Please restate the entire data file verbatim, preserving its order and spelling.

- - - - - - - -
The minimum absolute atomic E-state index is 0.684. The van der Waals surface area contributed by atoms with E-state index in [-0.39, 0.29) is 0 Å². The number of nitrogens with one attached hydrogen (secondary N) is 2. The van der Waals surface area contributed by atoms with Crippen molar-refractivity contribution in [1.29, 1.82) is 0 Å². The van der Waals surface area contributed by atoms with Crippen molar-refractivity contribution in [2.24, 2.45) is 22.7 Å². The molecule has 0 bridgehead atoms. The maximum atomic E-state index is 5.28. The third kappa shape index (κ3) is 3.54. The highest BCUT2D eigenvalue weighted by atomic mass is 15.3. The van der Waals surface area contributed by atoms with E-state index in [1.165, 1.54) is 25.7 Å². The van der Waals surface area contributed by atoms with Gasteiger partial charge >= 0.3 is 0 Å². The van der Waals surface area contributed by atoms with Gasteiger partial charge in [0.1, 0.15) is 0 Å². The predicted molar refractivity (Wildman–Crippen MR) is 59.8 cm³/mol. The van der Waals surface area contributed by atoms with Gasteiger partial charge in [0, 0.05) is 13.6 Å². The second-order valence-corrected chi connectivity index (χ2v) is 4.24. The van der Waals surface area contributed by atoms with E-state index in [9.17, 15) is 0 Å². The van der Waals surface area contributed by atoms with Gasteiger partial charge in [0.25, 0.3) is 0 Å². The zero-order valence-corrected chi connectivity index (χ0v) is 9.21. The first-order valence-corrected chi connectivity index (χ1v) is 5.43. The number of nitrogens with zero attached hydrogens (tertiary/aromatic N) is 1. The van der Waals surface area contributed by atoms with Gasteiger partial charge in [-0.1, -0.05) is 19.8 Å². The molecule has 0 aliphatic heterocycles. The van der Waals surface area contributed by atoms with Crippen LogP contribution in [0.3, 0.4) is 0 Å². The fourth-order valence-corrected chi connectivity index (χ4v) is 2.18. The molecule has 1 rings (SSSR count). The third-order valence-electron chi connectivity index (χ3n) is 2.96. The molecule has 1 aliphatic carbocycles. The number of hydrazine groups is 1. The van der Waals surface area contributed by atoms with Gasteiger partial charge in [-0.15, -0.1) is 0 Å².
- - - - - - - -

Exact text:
The minimum absolute atomic E-state index is 0.684. The van der Waals surface area contributed by atoms with E-state index in [-0.39, 0.29) is 0 Å². The number of nitrogens with one attached hydrogen (secondary N) is 2. The van der Waals surface area contributed by atoms with Crippen molar-refractivity contribution in [1.29, 1.82) is 0 Å². The van der Waals surface area contributed by atoms with Crippen molar-refractivity contribution in [2.24, 2.45) is 22.7 Å². The molecule has 0 bridgehead atoms. The maximum atomic E-state index is 5.28. The third kappa shape index (κ3) is 3.54. The highest BCUT2D eigenvalue weighted by atomic mass is 15.3. The van der Waals surface area contributed by atoms with E-state index in [1.165, 1.54) is 25.7 Å². The van der Waals surface area contributed by atoms with Gasteiger partial charge >= 0.3 is 0 Å². The van der Waals surface area contributed by atoms with Gasteiger partial charge in [0.1, 0.15) is 0 Å². The predicted molar refractivity (Wildman–Crippen MR) is 59.8 cm³/mol. The van der Waals surface area contributed by atoms with Gasteiger partial charge in [0, 0.05) is 13.6 Å². The second-order valence-corrected chi connectivity index (χ2v) is 4.24. The van der Waals surface area contributed by atoms with E-state index in [9.17, 15) is 0 Å². The van der Waals surface area contributed by atoms with Gasteiger partial charge in [0.25, 0.3) is 0 Å². The zero-order valence-corrected chi connectivity index (χ0v) is 9.21. The first-order valence-corrected chi connectivity index (χ1v) is 5.43. The number of nitrogens with zero attached hydrogens (tertiary/aromatic N) is 1. The van der Waals surface area contributed by atoms with Gasteiger partial charge in [-0.1, -0.05) is 19.8 Å². The molecule has 0 aliphatic heterocycles. The van der Waals surface area contributed by atoms with Crippen LogP contribution in [0.3, 0.4) is 0 Å². The fourth-order valence-corrected chi connectivity index (χ4v) is 2.18. The molecule has 1 rings (SSSR count). The third-order valence-electron chi connectivity index (χ3n) is 2.96. The molecule has 1 aliphatic carbocycles. The number of hydrazine groups is 1. The van der Waals surface area contributed by atoms with Gasteiger partial charge in [-0.15, -0.1) is 0 Å².